It has been a terrible year for so many people, for all of us, including baseball fans of a certain age.
They were among our baseball heroes. They showed us how to play the game. I'm 63 years old and they were my childhood. And they all died in 2020.
And now, the littlest and mightiest, Joe Morgan, has died.
"There was no one better than Joe," said Johnny Bench, a former teammate and fellow Hall of Famer. "And I'm not just talking about second basemen. I'm talking about any position."
Morgan is regarded as one of the three greatest second basemen of all time. He is the only second baseman to win back-to-back MVP awards, which he did in 1975 and 1976 for the Cincinnati Reds' famous Big Red Machine. He made 10 All-Star teams, won five Gold Gloves and was elected to the Hall of Fame on the first ballot in 1990.
He had the fifth-most walks of all time, trailing only Barry Bonds, Rickey Henderson, Babe Ruth and Ted Williams. Morgan had 850 more walks than strikeouts. He had the 11th-most stolen bases ever. He hit 268 home runs; Henderson is the only player in history to match Morgan's totals in home runs and stolen bases.
"We played against the Reds in the '70 World Series," said Jim Palmer, a former Baltimore Orioles pitcher and a Hall of Famer. "But they weren't the Big Red Machine until they got Joe Morgan."
Sparky Anderson, manager of the Big Red Machine, once told me that Morgan "was a great player until the games counted most. Then he became one of the greatest players of all time."
Morgan's 1975 and 1976 seasons were historically great. He led the National League in OPS in both seasons, including a 1.020 in 1976. In those seasons combined, he stole 127 bases and was caught only 19 times. He grounded into five double plays. He walked 246 times and struck out 93 times. He scored 220 runs and drove in 205. He won a Gold Glove both seasons. Those teams were among the greatest of all time, maybe the best in the history of the NL, and their best player those two years was Joe Morgan.
"He did everything," said Bench, the Reds' catcher. "If you needed a walk, he walked. A hit, he got a hit. A double, he hit a double. A homer, he hit a homer. A stolen base, he stole a base. He was great defensively; the telepathy that he and I had going was amazing. It's because he was so smart, he understood every situation. He affected the outcome of every game. To those who knew him, no words were necessary. To those who didn't know him, no words are adequate."
Palmer was inducted into the Hall of Fame the same year as Morgan.
"I will never forget the call I got from Jack Lang [of the Baseball Writers' Association of America] that I had been inducted," Palmer said. "And then he told me that I would be going in with Joe. I thought, 'Oh my, I am going in with Joe Morgan!' He was that good of a player."
And to accomplish all of this at his size -- 5-foot-7, 160 pounds -- was the most remarkable part of Little Joe. He is, with Yogi Berra, perhaps one of the two best players of all time under 5-foot-8.
"Pound for pound,'' Palmer said, "Joe might be the best player of all time.''
Eduardo Perez is the son of Tony Perez, a former teammate of Morgan's in Cincinnati. "My dad always told me that Joe might have been a little guy, but he had the biggest heart of anyone on the field," Eduardo said. "And it wasn't just in baseball, it was in business, it was anything else he did. He was so competitive. He always had to be the best."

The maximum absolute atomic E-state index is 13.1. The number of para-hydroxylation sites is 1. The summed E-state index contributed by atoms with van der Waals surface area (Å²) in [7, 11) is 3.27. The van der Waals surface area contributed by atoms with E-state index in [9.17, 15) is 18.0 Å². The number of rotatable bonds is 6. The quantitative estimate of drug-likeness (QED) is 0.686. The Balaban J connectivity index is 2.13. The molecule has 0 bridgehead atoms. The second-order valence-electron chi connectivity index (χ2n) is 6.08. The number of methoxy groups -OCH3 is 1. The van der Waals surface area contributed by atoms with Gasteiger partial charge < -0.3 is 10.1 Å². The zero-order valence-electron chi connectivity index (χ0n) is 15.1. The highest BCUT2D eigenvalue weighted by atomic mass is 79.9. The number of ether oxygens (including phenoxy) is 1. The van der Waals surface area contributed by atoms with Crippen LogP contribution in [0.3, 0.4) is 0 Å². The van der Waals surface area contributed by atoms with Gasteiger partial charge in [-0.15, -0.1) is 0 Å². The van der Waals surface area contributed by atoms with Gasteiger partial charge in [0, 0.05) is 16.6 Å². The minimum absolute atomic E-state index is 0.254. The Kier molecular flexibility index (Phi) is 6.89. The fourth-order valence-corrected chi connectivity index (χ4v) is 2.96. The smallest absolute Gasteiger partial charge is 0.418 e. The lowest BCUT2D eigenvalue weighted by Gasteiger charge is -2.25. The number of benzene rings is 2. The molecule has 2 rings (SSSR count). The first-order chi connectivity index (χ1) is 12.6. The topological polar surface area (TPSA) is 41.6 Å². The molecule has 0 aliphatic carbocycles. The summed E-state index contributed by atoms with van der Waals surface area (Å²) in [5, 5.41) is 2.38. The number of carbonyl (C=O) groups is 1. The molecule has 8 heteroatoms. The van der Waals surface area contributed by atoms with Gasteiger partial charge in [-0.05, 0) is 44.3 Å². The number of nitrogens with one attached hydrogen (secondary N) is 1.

Morgan's favorite player of all time was another second baseman -- Hall of Famer Nellie Fox of the White Sox. Fox -- a left-handed hitter, as was Morgan -- finished with 2,663 hits and a .288 batting average, never struck out as many as 20 times in a season, made 15 All-Star teams and won the American League MVP in 1959. He was listed at 5-foot-10, but was closer to 5-foot-8.
"Why wouldn't Nellie be his favorite player?'' Bench said. "Nellie was a short second baseman that played with a lot of heart. And no one played with more heart than Joe Morgan.''
Morgan always used the smallest glove, the smallest I have ever seen used by a major leaguer. He wore such a small glove because, especially on the double play, he never had to search for the ball in his glove. As he once told me, with a smile, "you better have good hands to wear a glove that small."
I got to know Joe Morgan in the 21 years that he worked for ESPN in the booth on Sunday Night Baseball with Jon Miller. When Joe talked, I listened, because I have met very few people who knew the game better.
"He was the smartest baseball man I ever met," Hall of Famer Frank Robinson said. "No one understood the game better than Joe."
The only time I ever had an issue with Morgan was when I wrote many years ago that Dave Winfield was the oldest player ever to hit a home run in the postseason.
"You missed someone on that list," Morgan said.
I triple-checked. I told Morgan that, at the time, he was the second-oldest player to hit a homer in the postseason.
"OK, you're right," he said. "This time."
That was Morgan. A little guy, always fighting, always having to finish first. It is what he shares with the others who have died in 2020: Kaline, Seaver, Gibson, Brock, Ford. It was a different era, a different game, a different kind of player. And the passing of each has brought another loss.
"How much more gut-wrenching can we get?" Bench said. "Today, I lost my buddy, my teammate, my comrade, my dear friend for 40 years."
And then, with a crack in his voice, Johnny Bench did what he often does. He sang.
"To know, know, know you is to love, love, love you."